LAST week a development of 105 eco-friendly council houses in Norwich was awarded the Royal Institute of British Architects (RIBA) Stirling Prize.

This prize is awarded to the nation's best new building and was described as 'a modest masterpiece' and 'an outstanding contribution to British architecture' by judges at the London ceremony.

Councillors in Oxfordshire keep telling us that they are building affordable homes but they aren’t building homes that are affordable to the people who need them.

All of our public services – NHS, education and other public services – find it difficult to recruit staff in Oxfordshire because of the high cost of housing here.

Yet the current government policy of 'help-to-buy' is not doing what it was actually supposed to do.

Most of the people who have benefited from it are people who could afford to buy anyway and developers are lining their pockets by building smaller homes at inflated prices.

We should also try to increase the number of council houses, perhaps by changing the right to buy scheme so that it takes more than three years to build up the right to buy a council house and have a concentrated effort on building carbon neutral council homes and affordable homes for those key workers that we need here in Oxfordshire.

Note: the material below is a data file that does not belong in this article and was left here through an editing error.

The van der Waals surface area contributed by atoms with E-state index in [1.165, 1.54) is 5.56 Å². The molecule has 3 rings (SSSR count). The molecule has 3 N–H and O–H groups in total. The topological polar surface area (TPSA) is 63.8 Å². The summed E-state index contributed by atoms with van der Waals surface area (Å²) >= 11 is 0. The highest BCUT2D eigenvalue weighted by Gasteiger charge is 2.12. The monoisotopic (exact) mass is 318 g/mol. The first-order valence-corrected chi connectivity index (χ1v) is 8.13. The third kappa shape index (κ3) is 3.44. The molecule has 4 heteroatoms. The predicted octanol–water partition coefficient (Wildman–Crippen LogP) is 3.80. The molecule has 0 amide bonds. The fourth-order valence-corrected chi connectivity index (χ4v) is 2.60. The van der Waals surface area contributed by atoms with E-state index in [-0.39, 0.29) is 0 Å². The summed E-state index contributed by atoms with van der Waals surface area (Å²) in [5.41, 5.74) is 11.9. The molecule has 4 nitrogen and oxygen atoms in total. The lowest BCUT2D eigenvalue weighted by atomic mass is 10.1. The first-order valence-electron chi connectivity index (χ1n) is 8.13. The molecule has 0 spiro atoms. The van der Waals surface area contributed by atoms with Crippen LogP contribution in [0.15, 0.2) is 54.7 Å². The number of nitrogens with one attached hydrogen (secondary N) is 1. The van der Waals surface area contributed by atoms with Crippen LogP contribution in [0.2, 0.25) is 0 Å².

If we are really serious about reducing carbon emissions we need to ensure that every new home being built is carbon neutral including those that already have planning consent.

According to a report published by the Committee on Climate Change earlier this year: “New homes should be built to be low-carbon, energy and water efficient, and climate resilient.

“The costs of building to tight specifications are not prohibitive, and getting the design right from the outset is far cheaper than retrofitting later.

“From 2025 at the latest, no new homes should be connected to the gas grid.

“They should be heated using low-carbon energy sources, have ultra-high levels of energy efficiency alongside appropriate ventilation, and be timber-framed where possible.”

So why are we approving local plans that don’t meet these standards?

At their annual conference in July, the Royal Town Planning Institute called on the Government to reintroduce the requirement that all new build homes are zero carbon and put in place measures and resources to make existing homes zero carbon.

All Oxfordshire plans should have carbon neutral policies and these should include plans for truly affordable homes.